A Touch Of Stardust
By: Kate Alcott
Opening Line: “Atlanta was exploding right on schedule.”
Overall: Let me start out by saying that I am a huge Carole Lombard fan! She is my favorite “Old Hollywood” actress. I read every book about her that I can find. I also read books by and about other “Golden Age of Hollywood” stars. I love old black & white films, the 1930’s through the 1940’s are my favorite years for movies. This book was written by Kate Alcott who was actually the wife of Frank Mankiewicz, who, for those of you that don’t know, grew up in the powerful and legendary Mankiewicz “Old Hollywood” family. Therefore, the book’s stories are probably very accurate. The author talks at the beginning and the end of the book about how specific and accurate she tried to be, and how much extensive research was done for the book. Many parts of this book are based on facts, but it is also a work of historical fiction about an aspiring screenwriter named Julie Crawford from Fort Wayne, Indiana, who moves across the country to make it in Hollywood. She starts out as a gopher at Selznick International Pictures, where they are going to start filming Gone With The Wind. Julie gets a lucky break, and because they are from the same midwestern town, she gets work as Carole Lombard’s assistant. (Dream job for me! lol) Entering the glamourous world of Carole Lombard has many perks. Getting to meet Clark Gable, whom Carole is dating, is one of them. Clark is just starting work on the new epic film, Gone With The Wind. Julie spends time at the studio off and on, and gets to watch some of the filming for Gone With The Wind. That is where she meets the guy she starts dating, Andy. He is Jewish, and during this time the Nazi’s are invading Europe, but America does not want to get involved. Andy is worried about his family members overseas. Meanwhile, Julie’s parents want her to move back home. But, as Carole’s assistant, Carole is helping her get her foot in the door to become a screenwriter. She is juggling her job as Carole’s assistant, writing a script, her relationship with her boyfriend, and navigating the mystery of the Hollywood system, all while sometimes getting to watch the historic filming of Gone With The Wind.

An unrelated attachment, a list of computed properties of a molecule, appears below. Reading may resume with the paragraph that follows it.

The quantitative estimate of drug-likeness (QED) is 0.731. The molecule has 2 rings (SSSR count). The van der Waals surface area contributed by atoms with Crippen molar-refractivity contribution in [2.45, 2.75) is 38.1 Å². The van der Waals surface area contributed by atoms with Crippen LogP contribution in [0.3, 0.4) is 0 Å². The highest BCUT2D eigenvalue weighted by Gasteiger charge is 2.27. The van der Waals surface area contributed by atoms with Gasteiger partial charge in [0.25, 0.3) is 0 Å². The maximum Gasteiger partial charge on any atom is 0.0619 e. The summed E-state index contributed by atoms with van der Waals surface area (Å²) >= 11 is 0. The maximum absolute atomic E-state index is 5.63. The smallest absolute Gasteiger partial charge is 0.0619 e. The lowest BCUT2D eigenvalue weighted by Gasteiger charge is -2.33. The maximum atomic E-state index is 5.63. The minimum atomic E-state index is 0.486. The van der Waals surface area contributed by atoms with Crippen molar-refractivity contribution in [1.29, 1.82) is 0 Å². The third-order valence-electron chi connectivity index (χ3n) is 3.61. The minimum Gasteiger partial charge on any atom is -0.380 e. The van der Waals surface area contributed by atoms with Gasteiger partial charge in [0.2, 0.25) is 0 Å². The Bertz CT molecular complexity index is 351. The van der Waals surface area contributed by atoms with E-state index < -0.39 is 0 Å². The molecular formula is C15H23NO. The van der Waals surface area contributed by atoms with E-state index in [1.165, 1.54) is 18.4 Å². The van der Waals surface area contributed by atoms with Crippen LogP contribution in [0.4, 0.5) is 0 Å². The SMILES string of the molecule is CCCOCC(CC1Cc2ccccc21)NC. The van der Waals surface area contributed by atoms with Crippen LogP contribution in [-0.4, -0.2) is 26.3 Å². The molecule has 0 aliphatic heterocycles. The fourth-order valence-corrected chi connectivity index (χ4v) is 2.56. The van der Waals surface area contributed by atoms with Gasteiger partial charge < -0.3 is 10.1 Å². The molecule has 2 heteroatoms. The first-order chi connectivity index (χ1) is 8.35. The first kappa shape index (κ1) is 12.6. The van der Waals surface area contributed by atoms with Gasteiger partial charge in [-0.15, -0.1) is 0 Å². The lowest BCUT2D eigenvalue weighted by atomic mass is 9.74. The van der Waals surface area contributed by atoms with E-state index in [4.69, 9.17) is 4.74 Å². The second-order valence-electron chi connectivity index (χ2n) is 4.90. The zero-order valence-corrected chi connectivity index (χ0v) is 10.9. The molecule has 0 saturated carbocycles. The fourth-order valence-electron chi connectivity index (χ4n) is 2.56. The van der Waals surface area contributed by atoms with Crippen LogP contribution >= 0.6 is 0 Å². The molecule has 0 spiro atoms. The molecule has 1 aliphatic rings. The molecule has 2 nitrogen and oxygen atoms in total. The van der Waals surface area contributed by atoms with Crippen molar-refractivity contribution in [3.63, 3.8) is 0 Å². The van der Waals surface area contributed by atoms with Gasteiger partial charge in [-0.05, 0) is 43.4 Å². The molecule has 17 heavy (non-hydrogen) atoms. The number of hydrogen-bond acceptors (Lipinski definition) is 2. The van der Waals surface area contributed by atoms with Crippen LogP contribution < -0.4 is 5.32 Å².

Ovations: I love the idea for this work of fiction, that Julie is from Fort Wayne, Indiana, the same town Carole Lombard is from, so that she has a common link with Carole. Carole Lombard was known in real life for always doing everything she could to help people when they needed it. So, it would not be out of character at all for Carole to help the new-in-town Julie by giving her a job as her assistant. I know a lot about Carole Lombard, and I really enjoyed that in this book there is nothing that Carol says or does where I thought, “Carole wouldn’t do that!” I appreciated the fact that the author did her research on Carole. I also liked how easily the author wove all the very different plot lines seamlessly into the story. The parts about Julie trying to make it as a screenwriter, the parts about Andy and Julie’s new relationship, the parts about Carole and Clark’s relationship, the parts about the filming of Gone With The Wind, the parts about the Nazi’s and the war in Europe, the parts about all the behind-the-scenes Hollywood game playing and manipulations, the parts about the horrible prejudice against Jewish people and People of Color at that time, and all of this stuff is set into the beautiful backdrop of the dream of Hollywood glamour and magic. There were so many different things going on at the same time, but nothing ever seemed confusing. All the different story threads just flowed seamlessly and naturally together throughout the book.
Oh Well: The main criticism I have is that since the book was covering so many different areas happening at the same time, no one thing was covered with too much depth. It was just too much to cover. This book could have been twice as long, really, in order to be able to get into more depth about each of the character’s lives, and other events that were shortened or left out. Maybe this should have been two different books instead?
Opinion: I always love reading about the beautiful, independent, generous, talented, spitfire that was Carole Lombard. (If you are looking for movie recommendations of hers, some of my many favorites are: No Man of Her Own (1932)(Her only film with Clark Gable, though they were not a couple at the time.), Nothing Sacred (1937)(Her only film in color.), In Name Only (1939)(Her only film with Cary Grant.). This book is both entertaining and interesting. I highly recommend it if you are interested in The Golden Age of Hollywood, historical fiction from the 1930’s, Carole Lombard, Clark Gable, or Gone With The Wind. Rating 9 out of 10
Here is an actual photo of Carole Lombard and Clark Gable attending the Atlanta premier of Gone With The Wind together on December 15, 1939.